This week is about exploring the possibilities of the computer-controlled cutting machines present in Fab Labs : the lasercutter and the vinylcutter. The first (group) assignement is to understand how the machines work and to obtain some of the values (specific to these machines) necessary to properly prepare the files before sending them to the machines. The second (personal) assignement is to design, lasercut, and document a parametric construction kit, and to cut something with the vinylcutter.
The laser cutter is an excellent machine: it gives quick results, it is easy to learn, it works with different types of material (wood, acrylic, cardboard, etc.) and the cutting is very precise. Using joints allows you to go from 2D to 3D objects. It makes the laser cutter one of the best machines to quickly prototype an idea.
Basics of lasercutting
Because the lasercutter is fun and easy to use, it's also easy to forget that it can be dangerous. Here are some basic rules that accompany the use of the machine:
- Do not leave the machine unattended
- Cut only materials that you know are safe (no chromium, no carbon, no PVC, no PVP)
- Always use the filter and wait for the smoke to disappear before opening the cover
- Make sure you know what to do in case of fire
The focus is calculated based on the distance between the material and the laser. It must be adjusted before any cutting, depending on the thickness of the material. Also, keep in mind that the focal length varies depending on the lens you use, more information about this here.
Setting the focus is a mechanical & low-tech process, the idea is simply to obtain the distance value between the nozzle and the material.
Speed & power
Speed and power are the two parameters that we have to adjust according to the desired results. The speed is defined in millimeters per second (0-400) and the power is defined in (a relative) percentage (0-100%). To cut something big, you will need to set a high power and a low speed, so that the laser stays longer at the same points and burns the material more. On the other hand, to slightly engrave, set a high speed and a low power, so that the laser does not have enough time to burn the material.
The laser burns away a portion of material when it cuts through. This is known as the laser kerf and ranges from 0.08mm – 1mm depending on the material properties and thickness. It is super important the know the kerf value and to integrate it into the design, if we want to cut things perfectly.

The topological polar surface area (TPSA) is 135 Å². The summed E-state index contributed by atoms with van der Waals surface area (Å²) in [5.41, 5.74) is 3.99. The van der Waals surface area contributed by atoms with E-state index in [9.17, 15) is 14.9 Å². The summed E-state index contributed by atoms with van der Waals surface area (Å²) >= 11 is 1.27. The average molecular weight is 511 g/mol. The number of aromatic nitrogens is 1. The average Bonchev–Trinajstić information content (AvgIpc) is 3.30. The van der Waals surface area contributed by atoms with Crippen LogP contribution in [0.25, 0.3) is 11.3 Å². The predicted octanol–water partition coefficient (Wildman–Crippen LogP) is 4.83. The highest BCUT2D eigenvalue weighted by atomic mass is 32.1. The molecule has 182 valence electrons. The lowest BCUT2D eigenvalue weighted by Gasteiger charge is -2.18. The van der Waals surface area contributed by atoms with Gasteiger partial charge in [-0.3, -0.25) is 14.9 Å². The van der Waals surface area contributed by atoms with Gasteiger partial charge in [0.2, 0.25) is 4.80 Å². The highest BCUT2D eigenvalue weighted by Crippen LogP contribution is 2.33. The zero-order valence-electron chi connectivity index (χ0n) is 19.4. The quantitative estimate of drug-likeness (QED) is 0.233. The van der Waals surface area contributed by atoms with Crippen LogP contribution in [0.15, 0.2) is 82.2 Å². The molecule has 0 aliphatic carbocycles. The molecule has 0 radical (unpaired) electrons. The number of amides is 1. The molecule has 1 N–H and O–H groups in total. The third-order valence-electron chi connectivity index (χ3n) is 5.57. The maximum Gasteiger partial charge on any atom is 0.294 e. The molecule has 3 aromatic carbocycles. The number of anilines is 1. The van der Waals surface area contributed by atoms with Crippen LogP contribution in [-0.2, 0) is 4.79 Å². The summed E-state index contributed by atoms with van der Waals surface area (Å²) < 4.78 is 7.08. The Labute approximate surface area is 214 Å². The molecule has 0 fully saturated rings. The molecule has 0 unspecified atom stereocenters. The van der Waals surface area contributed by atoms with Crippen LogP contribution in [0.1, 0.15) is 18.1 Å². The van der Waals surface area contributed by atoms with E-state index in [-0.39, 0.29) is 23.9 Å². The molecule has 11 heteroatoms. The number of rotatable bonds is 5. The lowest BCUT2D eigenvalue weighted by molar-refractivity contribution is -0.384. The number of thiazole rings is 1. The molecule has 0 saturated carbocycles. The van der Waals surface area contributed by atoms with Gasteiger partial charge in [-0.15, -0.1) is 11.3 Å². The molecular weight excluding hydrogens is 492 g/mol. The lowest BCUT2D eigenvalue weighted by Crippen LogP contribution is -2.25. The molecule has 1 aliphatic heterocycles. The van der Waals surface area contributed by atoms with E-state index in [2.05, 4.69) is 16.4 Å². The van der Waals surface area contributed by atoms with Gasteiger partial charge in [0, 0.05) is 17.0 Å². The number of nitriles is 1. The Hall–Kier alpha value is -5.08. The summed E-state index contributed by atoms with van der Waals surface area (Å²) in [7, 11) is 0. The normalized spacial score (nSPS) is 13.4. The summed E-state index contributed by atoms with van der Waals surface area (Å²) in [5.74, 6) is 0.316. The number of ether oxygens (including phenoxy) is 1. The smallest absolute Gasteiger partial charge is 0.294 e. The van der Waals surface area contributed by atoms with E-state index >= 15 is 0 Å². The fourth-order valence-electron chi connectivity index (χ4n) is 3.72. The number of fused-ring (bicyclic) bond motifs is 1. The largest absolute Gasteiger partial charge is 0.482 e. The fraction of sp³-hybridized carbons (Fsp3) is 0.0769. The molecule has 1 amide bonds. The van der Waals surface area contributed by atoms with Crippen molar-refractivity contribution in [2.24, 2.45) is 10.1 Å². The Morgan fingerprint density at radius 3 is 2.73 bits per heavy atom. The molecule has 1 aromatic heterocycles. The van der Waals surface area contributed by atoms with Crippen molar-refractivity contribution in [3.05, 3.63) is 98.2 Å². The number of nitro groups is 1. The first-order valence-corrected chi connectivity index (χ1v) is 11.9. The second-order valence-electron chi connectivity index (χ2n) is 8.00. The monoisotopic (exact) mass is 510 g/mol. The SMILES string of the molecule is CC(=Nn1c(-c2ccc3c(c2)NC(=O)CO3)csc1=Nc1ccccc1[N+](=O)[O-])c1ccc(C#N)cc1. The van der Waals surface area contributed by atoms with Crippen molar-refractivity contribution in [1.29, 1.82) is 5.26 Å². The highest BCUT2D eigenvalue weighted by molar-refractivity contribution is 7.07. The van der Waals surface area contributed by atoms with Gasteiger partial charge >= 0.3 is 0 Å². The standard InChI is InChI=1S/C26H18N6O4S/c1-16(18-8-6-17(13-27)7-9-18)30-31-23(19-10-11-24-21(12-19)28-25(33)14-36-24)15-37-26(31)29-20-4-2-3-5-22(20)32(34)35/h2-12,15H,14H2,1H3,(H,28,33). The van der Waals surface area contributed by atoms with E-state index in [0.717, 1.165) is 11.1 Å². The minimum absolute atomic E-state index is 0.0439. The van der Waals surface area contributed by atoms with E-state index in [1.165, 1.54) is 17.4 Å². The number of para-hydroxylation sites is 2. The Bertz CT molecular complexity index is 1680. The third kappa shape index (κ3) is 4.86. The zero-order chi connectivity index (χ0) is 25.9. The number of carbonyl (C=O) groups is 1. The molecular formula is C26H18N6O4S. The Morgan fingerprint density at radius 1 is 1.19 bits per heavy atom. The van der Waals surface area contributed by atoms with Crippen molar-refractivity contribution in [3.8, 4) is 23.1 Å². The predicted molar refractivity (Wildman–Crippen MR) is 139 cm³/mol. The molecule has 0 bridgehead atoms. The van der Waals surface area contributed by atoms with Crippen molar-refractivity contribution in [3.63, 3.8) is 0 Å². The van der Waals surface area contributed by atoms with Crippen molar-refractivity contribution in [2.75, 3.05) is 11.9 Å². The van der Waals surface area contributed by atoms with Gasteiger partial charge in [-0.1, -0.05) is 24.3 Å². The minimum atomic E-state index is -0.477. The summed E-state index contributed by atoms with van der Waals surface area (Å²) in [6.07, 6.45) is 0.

Get to know the machine
I'm part of two different groups for the group assignement, simply because I was around and it's always good to know a bit more about the differences between the machines.
Trotec Speedy 100
The first group I'm part of is composed by Arman, Benjamin, David, Minh Tue, and me.
We used this test file provided by the instructors to test the lasercutter Trotec Speedy 100 with different materials. Here are the specs of the machine:
- Work area: 600 x 300mm
- Height: 132mm
- Laser power: 12-60W
We chose to proceed with Cardboard 4mm and Plywood 4mm because we can find nice leftovers of those materials. For the
Material Settings in
TROTEC JobControl, we followed the information on the Laser Cut Sample at the Fab Lab. The parts to be engraved were color-coded with black, and the parts to be cut were color-coded with red.
Here are the values we collected when testing the Trotec Speedy 100.
|Trotec Speedy 100||Plywood 4mm||Engrave||100||80|
|Trotec Speedy 100||Plywood 4mm||Cut||1||75|
|Trotec Speedy 100||Carboard 4mm||Engrave||100||60|
|Trotec Speedy 100||Carboard 4mm||Cut||1||60|
And the other group I'm part of is composed by Bruno, Marco, Roger, and me.
Our idea was to use one of the Trotec machines, either the 100 or the 400, but they were being used so we finally decided to do it on the old and huge Multicam 2000. Our instructors Mikel Llobera & Oscar González Fernández helped us throught the process. This would have been really impossible without them, given the complicated interface of the machine, not to mention that some parts of it are not working properly.
On the multicam, you have to go through it's own software called EnRoute, that turns a DXF file into gcode that the machine can read. With EnRoute open and connected to the machine, you can load the file from it's 1980's-style handheld interface, which is both cumbersome and amusing at the same time.
Once we had the piece on EnRoute, after a few crashes of the software due, we think, to the amount of different lines on the design, we learned that we would have issues with raster on that machine, so we had to remove the parts of the design that were supposed to be rastered.
We didn't do enough tests to know well the machine because of the time we had at our disposition. It would be interesting to compare the results with the other machine to know how much energy it does require and how fast is the industrial machine compare to the others. Anyway, here are the values we collected when testing the Multicam2000.
|Multicam 2000||Cardboard 4mm||Cut||100||100|